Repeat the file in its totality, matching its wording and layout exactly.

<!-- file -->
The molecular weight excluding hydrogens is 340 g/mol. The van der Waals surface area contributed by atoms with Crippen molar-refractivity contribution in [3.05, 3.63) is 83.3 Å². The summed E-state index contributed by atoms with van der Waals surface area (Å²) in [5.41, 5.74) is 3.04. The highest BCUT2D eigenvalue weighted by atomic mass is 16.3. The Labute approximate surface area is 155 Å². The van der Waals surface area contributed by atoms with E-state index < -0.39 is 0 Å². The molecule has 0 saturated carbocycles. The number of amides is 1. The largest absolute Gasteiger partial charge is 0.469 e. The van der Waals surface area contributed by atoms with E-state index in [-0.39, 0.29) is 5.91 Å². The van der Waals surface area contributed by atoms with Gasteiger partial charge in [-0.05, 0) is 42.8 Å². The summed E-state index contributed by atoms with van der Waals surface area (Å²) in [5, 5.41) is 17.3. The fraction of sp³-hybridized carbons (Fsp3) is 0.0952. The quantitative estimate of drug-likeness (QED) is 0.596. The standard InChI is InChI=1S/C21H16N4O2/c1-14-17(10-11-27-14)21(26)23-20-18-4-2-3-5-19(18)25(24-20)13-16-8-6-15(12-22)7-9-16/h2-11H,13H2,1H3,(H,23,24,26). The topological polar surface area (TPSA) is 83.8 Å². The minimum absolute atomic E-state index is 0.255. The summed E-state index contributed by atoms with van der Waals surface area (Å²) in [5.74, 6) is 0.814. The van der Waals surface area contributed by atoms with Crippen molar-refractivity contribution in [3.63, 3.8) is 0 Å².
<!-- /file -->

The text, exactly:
The molecular weight excluding hydrogens is 340 g/mol. The van der Waals surface area contributed by atoms with Crippen molar-refractivity contribution in [3.05, 3.63) is 83.3 Å². The summed E-state index contributed by atoms with van der Waals surface area (Å²) in [5.41, 5.74) is 3.04. The highest BCUT2D eigenvalue weighted by atomic mass is 16.3. The Labute approximate surface area is 155 Å². The van der Waals surface area contributed by atoms with E-state index < -0.39 is 0 Å². The molecule has 0 saturated carbocycles. The number of amides is 1. The largest absolute Gasteiger partial charge is 0.469 e. The van der Waals surface area contributed by atoms with E-state index in [-0.39, 0.29) is 5.91 Å². The van der Waals surface area contributed by atoms with Gasteiger partial charge in [-0.05, 0) is 42.8 Å². The summed E-state index contributed by atoms with van der Waals surface area (Å²) in [5, 5.41) is 17.3. The fraction of sp³-hybridized carbons (Fsp3) is 0.0952. The quantitative estimate of drug-likeness (QED) is 0.596. The standard InChI is InChI=1S/C21H16N4O2/c1-14-17(10-11-27-14)21(26)23-20-18-4-2-3-5-19(18)25(24-20)13-16-8-6-15(12-22)7-9-16/h2-11H,13H2,1H3,(H,23,24,26). The topological polar surface area (TPSA) is 83.8 Å². The minimum absolute atomic E-state index is 0.255. The summed E-state index contributed by atoms with van der Waals surface area (Å²) in [5.74, 6) is 0.814. The van der Waals surface area contributed by atoms with Crippen molar-refractivity contribution in [3.63, 3.8) is 0 Å².